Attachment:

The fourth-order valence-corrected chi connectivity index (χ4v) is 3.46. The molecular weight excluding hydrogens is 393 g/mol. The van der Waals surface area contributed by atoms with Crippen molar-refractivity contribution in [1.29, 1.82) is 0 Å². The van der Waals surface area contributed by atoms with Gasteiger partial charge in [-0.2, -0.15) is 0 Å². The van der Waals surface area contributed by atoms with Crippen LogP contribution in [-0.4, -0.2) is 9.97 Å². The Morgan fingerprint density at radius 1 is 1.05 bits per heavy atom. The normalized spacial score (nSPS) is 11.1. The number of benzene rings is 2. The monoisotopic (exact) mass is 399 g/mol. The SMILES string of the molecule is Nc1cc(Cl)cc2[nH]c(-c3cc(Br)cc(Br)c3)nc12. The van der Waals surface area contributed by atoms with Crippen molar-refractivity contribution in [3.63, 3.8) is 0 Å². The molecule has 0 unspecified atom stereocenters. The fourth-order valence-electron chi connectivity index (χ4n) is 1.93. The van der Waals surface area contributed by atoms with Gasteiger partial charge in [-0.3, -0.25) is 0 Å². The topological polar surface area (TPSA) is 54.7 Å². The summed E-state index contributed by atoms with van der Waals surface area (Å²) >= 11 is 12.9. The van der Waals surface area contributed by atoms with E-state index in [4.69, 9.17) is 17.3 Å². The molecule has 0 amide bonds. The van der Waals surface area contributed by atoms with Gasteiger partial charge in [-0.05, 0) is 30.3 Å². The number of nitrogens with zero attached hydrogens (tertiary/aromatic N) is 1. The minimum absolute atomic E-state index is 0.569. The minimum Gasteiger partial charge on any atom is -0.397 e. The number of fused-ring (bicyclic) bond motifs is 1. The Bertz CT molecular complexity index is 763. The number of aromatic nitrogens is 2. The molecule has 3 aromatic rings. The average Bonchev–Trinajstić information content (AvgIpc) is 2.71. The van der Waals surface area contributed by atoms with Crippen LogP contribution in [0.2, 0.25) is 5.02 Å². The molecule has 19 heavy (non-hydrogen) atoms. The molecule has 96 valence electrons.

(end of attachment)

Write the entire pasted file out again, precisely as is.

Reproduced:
The fourth-order valence-corrected chi connectivity index (χ4v) is 3.46. The molecular weight excluding hydrogens is 393 g/mol. The van der Waals surface area contributed by atoms with Crippen molar-refractivity contribution in [1.29, 1.82) is 0 Å². The van der Waals surface area contributed by atoms with Gasteiger partial charge in [-0.2, -0.15) is 0 Å². The van der Waals surface area contributed by atoms with Crippen LogP contribution in [-0.4, -0.2) is 9.97 Å². The Morgan fingerprint density at radius 1 is 1.05 bits per heavy atom. The normalized spacial score (nSPS) is 11.1. The number of benzene rings is 2. The monoisotopic (exact) mass is 399 g/mol. The SMILES string of the molecule is Nc1cc(Cl)cc2[nH]c(-c3cc(Br)cc(Br)c3)nc12. The van der Waals surface area contributed by atoms with Crippen molar-refractivity contribution in [3.63, 3.8) is 0 Å². The molecule has 0 unspecified atom stereocenters. The fourth-order valence-electron chi connectivity index (χ4n) is 1.93. The van der Waals surface area contributed by atoms with Gasteiger partial charge in [-0.3, -0.25) is 0 Å². The topological polar surface area (TPSA) is 54.7 Å². The summed E-state index contributed by atoms with van der Waals surface area (Å²) >= 11 is 12.9. The van der Waals surface area contributed by atoms with E-state index in [4.69, 9.17) is 17.3 Å². The molecule has 0 amide bonds. The van der Waals surface area contributed by atoms with Gasteiger partial charge in [-0.05, 0) is 30.3 Å². The number of nitrogens with zero attached hydrogens (tertiary/aromatic N) is 1. The minimum absolute atomic E-state index is 0.569. The minimum Gasteiger partial charge on any atom is -0.397 e. The number of fused-ring (bicyclic) bond motifs is 1. The Bertz CT molecular complexity index is 763. The number of aromatic nitrogens is 2. The molecule has 3 aromatic rings. The average Bonchev–Trinajstić information content (AvgIpc) is 2.71. The van der Waals surface area contributed by atoms with Crippen LogP contribution in [0.2, 0.25) is 5.02 Å². The molecule has 19 heavy (non-hydrogen) atoms. The molecule has 96 valence electrons.